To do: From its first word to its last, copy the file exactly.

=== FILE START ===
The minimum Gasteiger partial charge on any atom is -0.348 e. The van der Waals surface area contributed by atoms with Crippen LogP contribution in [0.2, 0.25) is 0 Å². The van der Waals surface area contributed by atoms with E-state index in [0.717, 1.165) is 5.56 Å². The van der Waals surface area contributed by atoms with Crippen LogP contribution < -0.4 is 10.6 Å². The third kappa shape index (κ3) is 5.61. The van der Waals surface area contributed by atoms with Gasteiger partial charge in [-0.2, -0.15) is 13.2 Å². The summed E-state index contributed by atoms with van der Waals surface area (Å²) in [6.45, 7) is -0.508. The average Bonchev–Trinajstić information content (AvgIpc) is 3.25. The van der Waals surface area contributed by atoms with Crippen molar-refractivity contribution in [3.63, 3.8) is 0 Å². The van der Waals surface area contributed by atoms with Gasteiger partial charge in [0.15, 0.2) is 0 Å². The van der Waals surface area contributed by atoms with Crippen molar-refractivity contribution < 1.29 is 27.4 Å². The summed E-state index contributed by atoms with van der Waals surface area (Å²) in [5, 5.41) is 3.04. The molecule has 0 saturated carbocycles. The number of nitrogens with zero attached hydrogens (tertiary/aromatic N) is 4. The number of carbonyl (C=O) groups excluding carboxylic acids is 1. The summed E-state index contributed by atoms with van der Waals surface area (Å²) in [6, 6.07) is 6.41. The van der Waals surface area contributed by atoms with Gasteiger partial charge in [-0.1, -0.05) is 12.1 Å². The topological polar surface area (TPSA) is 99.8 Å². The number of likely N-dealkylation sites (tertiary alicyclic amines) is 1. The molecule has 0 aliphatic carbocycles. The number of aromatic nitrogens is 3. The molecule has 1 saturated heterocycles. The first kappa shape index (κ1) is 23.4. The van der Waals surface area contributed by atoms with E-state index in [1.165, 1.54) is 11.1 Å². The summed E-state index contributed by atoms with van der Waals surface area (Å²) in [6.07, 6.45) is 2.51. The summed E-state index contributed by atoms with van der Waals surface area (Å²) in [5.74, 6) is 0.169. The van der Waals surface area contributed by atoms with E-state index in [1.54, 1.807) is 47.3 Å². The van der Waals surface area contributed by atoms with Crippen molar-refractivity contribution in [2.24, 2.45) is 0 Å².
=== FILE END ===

The minimum Gasteiger partial charge on any atom is -0.348 e. The van der Waals surface area contributed by atoms with Crippen LogP contribution in [0.2, 0.25) is 0 Å². The van der Waals surface area contributed by atoms with E-state index in [0.717, 1.165) is 5.56 Å². The van der Waals surface area contributed by atoms with Crippen LogP contribution < -0.4 is 10.6 Å². The third kappa shape index (κ3) is 5.61. The van der Waals surface area contributed by atoms with Gasteiger partial charge in [-0.2, -0.15) is 13.2 Å². The summed E-state index contributed by atoms with van der Waals surface area (Å²) in [6.45, 7) is -0.508. The average Bonchev–Trinajstić information content (AvgIpc) is 3.25. The van der Waals surface area contributed by atoms with Crippen molar-refractivity contribution in [3.63, 3.8) is 0 Å². The van der Waals surface area contributed by atoms with Gasteiger partial charge in [0.15, 0.2) is 0 Å². The van der Waals surface area contributed by atoms with Crippen molar-refractivity contribution < 1.29 is 27.4 Å². The summed E-state index contributed by atoms with van der Waals surface area (Å²) in [5, 5.41) is 3.04. The molecule has 0 saturated carbocycles. The number of nitrogens with zero attached hydrogens (tertiary/aromatic N) is 4. The number of carbonyl (C=O) groups excluding carboxylic acids is 1. The summed E-state index contributed by atoms with van der Waals surface area (Å²) in [6, 6.07) is 6.41. The van der Waals surface area contributed by atoms with Gasteiger partial charge in [-0.1, -0.05) is 12.1 Å². The topological polar surface area (TPSA) is 99.8 Å². The number of likely N-dealkylation sites (tertiary alicyclic amines) is 1. The molecule has 0 aliphatic carbocycles. The number of aromatic nitrogens is 3. The molecule has 1 saturated heterocycles. The first kappa shape index (κ1) is 23.4. The van der Waals surface area contributed by atoms with E-state index in [1.165, 1.54) is 11.1 Å². The summed E-state index contributed by atoms with van der Waals surface area (Å²) in [6.07, 6.45) is 2.51. The summed E-state index contributed by atoms with van der Waals surface area (Å²) in [5.74, 6) is 0.169. The van der Waals surface area contributed by atoms with E-state index in [1.54, 1.807) is 47.3 Å². The van der Waals surface area contributed by atoms with Crippen molar-refractivity contribution in [2.24, 2.45) is 0 Å².